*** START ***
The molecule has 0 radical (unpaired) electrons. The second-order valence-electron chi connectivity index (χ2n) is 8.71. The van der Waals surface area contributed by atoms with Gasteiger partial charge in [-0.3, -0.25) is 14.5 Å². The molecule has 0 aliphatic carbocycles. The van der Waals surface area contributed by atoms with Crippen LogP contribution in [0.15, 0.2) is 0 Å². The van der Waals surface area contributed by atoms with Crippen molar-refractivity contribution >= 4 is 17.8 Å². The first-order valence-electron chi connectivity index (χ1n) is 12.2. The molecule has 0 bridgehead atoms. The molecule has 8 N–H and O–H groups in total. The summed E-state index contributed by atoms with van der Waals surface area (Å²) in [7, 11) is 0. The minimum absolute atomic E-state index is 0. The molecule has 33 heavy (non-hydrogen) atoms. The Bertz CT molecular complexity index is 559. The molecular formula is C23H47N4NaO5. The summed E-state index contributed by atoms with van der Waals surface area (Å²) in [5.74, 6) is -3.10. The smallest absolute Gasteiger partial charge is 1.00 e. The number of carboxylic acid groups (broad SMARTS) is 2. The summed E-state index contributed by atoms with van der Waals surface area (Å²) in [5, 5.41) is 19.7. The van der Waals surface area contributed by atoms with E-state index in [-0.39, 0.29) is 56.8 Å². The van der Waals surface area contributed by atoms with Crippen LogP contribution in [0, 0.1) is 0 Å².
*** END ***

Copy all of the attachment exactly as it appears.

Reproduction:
The molecule has 0 radical (unpaired) electrons. The second-order valence-electron chi connectivity index (χ2n) is 8.71. The van der Waals surface area contributed by atoms with Gasteiger partial charge in [-0.3, -0.25) is 14.5 Å². The molecule has 0 aliphatic carbocycles. The van der Waals surface area contributed by atoms with Crippen LogP contribution in [0.15, 0.2) is 0 Å². The van der Waals surface area contributed by atoms with Crippen molar-refractivity contribution >= 4 is 17.8 Å². The first-order valence-electron chi connectivity index (χ1n) is 12.2. The molecule has 0 bridgehead atoms. The molecule has 8 N–H and O–H groups in total. The summed E-state index contributed by atoms with van der Waals surface area (Å²) in [7, 11) is 0. The minimum absolute atomic E-state index is 0. The molecule has 33 heavy (non-hydrogen) atoms. The Bertz CT molecular complexity index is 559. The molecular formula is C23H47N4NaO5. The summed E-state index contributed by atoms with van der Waals surface area (Å²) in [5.74, 6) is -3.10. The smallest absolute Gasteiger partial charge is 1.00 e. The number of carboxylic acid groups (broad SMARTS) is 2. The summed E-state index contributed by atoms with van der Waals surface area (Å²) in [5, 5.41) is 19.7. The van der Waals surface area contributed by atoms with E-state index in [-0.39, 0.29) is 56.8 Å². The van der Waals surface area contributed by atoms with Crippen LogP contribution in [0, 0.1) is 0 Å².